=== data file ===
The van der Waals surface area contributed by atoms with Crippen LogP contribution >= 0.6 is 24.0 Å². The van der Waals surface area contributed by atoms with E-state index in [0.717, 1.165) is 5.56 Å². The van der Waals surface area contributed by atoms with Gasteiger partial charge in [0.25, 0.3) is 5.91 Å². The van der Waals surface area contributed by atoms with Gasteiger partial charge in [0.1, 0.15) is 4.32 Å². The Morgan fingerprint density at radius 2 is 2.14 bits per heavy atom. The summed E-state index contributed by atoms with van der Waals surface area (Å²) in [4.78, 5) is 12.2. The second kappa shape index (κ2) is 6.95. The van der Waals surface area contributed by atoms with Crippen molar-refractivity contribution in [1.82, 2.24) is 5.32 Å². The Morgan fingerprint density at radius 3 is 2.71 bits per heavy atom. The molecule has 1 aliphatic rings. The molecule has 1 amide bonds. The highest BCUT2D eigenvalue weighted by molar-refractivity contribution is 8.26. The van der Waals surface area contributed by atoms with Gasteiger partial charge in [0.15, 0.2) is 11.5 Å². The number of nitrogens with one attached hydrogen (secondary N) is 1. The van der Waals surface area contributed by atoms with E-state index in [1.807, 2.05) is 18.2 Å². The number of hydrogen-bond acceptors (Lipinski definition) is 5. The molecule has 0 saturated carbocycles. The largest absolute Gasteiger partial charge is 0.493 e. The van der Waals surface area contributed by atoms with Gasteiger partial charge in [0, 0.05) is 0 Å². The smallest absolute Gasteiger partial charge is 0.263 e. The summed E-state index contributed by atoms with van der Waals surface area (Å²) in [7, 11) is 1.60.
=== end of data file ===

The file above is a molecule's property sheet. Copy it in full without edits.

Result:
The van der Waals surface area contributed by atoms with Crippen LogP contribution >= 0.6 is 24.0 Å². The van der Waals surface area contributed by atoms with E-state index in [0.717, 1.165) is 5.56 Å². The van der Waals surface area contributed by atoms with Gasteiger partial charge in [0.25, 0.3) is 5.91 Å². The van der Waals surface area contributed by atoms with Gasteiger partial charge in [0.1, 0.15) is 4.32 Å². The Morgan fingerprint density at radius 2 is 2.14 bits per heavy atom. The summed E-state index contributed by atoms with van der Waals surface area (Å²) in [4.78, 5) is 12.2. The second kappa shape index (κ2) is 6.95. The van der Waals surface area contributed by atoms with Crippen molar-refractivity contribution in [1.82, 2.24) is 5.32 Å². The Morgan fingerprint density at radius 3 is 2.71 bits per heavy atom. The molecule has 1 aliphatic rings. The molecule has 1 amide bonds. The highest BCUT2D eigenvalue weighted by molar-refractivity contribution is 8.26. The van der Waals surface area contributed by atoms with Gasteiger partial charge in [0.15, 0.2) is 11.5 Å². The number of nitrogens with one attached hydrogen (secondary N) is 1. The van der Waals surface area contributed by atoms with E-state index in [1.807, 2.05) is 18.2 Å². The number of hydrogen-bond acceptors (Lipinski definition) is 5. The molecule has 0 saturated carbocycles. The largest absolute Gasteiger partial charge is 0.493 e. The van der Waals surface area contributed by atoms with Gasteiger partial charge in [0, 0.05) is 0 Å². The smallest absolute Gasteiger partial charge is 0.263 e. The summed E-state index contributed by atoms with van der Waals surface area (Å²) in [7, 11) is 1.60.